NetWellness is a global, community service providing quality, unbiased health information from our partner university faculty. NetWellness is commercial-free and does not accept advertising.
Thursday, April 24, 2014
Fiberglass dust & Silicosis
One of the previous questions about inhaling fiberglass dust caught up my attention, where Someone said that after inhaling it, he got sick. Well, me too. I have inhaled dust of fiberglass traces. I am aware that the dust particles of fiberglass are different in size from the fibers of fiberglass themselves. Because the fiberglass fibers are reduced up to be exactly/almost like talcum powder. I have been exposed to this dust for more than six months without a protective mask and I`m actually presenting shortness of breath that won`t go away and I produce phlegm gray in color with black particles. Questions: 1- Can inhaling the dust (small particles like powder) of fiberglass produce silicosis? 2- and what is the reason of presenting grey sputum? (I`m not a smoker). Thanks.
Most people with fiberglass inhalation do not get silicosis, but if there were very small fiberglass particles (essentially fiberglass dust), then it would be possible. Most fiberglass particles are much larger than typical silica particles from (for example) sand dust. The larger fiberglass particles usually lodge in the airways and do not make it all the way to the alveoli, which are the tiny air spaces at the end of the airways. Silicosis usually requires that the particles get all the way down to the alveoli to cause silicosis.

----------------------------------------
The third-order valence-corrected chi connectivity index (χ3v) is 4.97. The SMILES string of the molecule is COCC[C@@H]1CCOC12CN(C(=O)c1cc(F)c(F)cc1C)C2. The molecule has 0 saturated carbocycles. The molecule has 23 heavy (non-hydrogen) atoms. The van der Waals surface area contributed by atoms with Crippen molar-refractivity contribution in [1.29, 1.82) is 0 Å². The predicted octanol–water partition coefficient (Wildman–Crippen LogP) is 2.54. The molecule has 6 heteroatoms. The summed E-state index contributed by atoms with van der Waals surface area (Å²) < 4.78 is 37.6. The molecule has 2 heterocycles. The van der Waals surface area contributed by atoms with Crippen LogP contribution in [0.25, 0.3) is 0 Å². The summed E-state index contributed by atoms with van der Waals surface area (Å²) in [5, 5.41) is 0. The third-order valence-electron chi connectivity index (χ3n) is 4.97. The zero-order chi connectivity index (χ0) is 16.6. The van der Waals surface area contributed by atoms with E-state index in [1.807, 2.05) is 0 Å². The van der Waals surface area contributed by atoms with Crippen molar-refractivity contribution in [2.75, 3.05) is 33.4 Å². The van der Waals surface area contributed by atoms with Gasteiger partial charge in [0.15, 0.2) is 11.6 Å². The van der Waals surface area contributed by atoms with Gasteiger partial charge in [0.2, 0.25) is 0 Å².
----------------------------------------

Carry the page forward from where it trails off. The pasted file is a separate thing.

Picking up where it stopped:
Most people with a great deal of fiberglass exposure get bronchitis-like symptoms with productive cough for a few weeks or months after the exposure. The gray sputum is from mucus secreted into the airways from the irritation of the airways from the fiberglass particles.
James N Allen, Jr, MD
Clinical Professor of Pulmonary, Allergy, Critical Care & Sleep Medicine
College of Medicine
The Ohio State University